The scope for currency tensions at the present time can clearly be seen against the backdrop of the 1960s, with the US dollar still the pivotal reserve currency. With domestic demand not yet staging a sustainable recovery, DM economies - particularly the US - would very much like to get an external fillip to their domestic economy via exports and a current account surplus. At the same time, EM economies would like to buy some more self-insurance, given the run-down in reserves during the Great Recession and after looking at how EM economies with large reserves were more successful in warding off currency crashes and bank runs. And the scope for Triffin-style currency frictions is larger because the sheer size of the demand for reserves from EM economies simply dwarfs anything we saw in the 1960s.
Luckily for the present situation, the divergence between EM and DM growth means that EM economies are a natural destination for yield-seeking private capital flows. The impact of the Fed's next QE salvo could solve not just the need for the US to have enhanced exports, but also the desire of EM economies to build up their war chest of reserves; so, to the extent that the EM gross inward surge of private capital flows can: i) offset the gross reserve purchases of EMs, and ii) be wisely invested, a benign resolution of the global imbalance problem may yet emerge.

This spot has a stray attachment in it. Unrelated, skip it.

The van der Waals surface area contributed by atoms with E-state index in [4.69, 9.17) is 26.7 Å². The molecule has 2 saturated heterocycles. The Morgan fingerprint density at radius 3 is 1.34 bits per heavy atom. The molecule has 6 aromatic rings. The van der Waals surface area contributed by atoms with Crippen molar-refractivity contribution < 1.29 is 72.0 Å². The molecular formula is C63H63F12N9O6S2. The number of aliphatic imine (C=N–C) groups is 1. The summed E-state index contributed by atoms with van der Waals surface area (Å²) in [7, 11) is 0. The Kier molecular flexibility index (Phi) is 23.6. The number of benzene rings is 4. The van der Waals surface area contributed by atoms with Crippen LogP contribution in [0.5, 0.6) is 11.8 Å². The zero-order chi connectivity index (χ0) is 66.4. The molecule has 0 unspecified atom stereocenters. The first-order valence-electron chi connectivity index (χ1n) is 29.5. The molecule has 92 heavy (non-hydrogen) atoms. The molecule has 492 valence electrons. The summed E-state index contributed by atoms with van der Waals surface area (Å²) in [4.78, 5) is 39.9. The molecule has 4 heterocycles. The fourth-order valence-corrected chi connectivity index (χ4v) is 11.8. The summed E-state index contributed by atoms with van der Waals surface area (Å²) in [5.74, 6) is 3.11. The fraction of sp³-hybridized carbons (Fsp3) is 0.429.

Devaluation, interest rates and inflation expectations: The 1930s and now: The experience of the 1960s may suggest a difficult road ahead. Ironically, it is experience from one of the most intense periods of currency battles from the 1930s that gives us more reason for optimism. In that tumultuous decade, the policy choices associated with the demise of the gold standard show that in some circumstances currency frictions can be a close substitute for global monetary co-operation, and can dramatically change the economic fortunes of countries trapped in a world of global deflation, high unemployment and near-zero interest rates.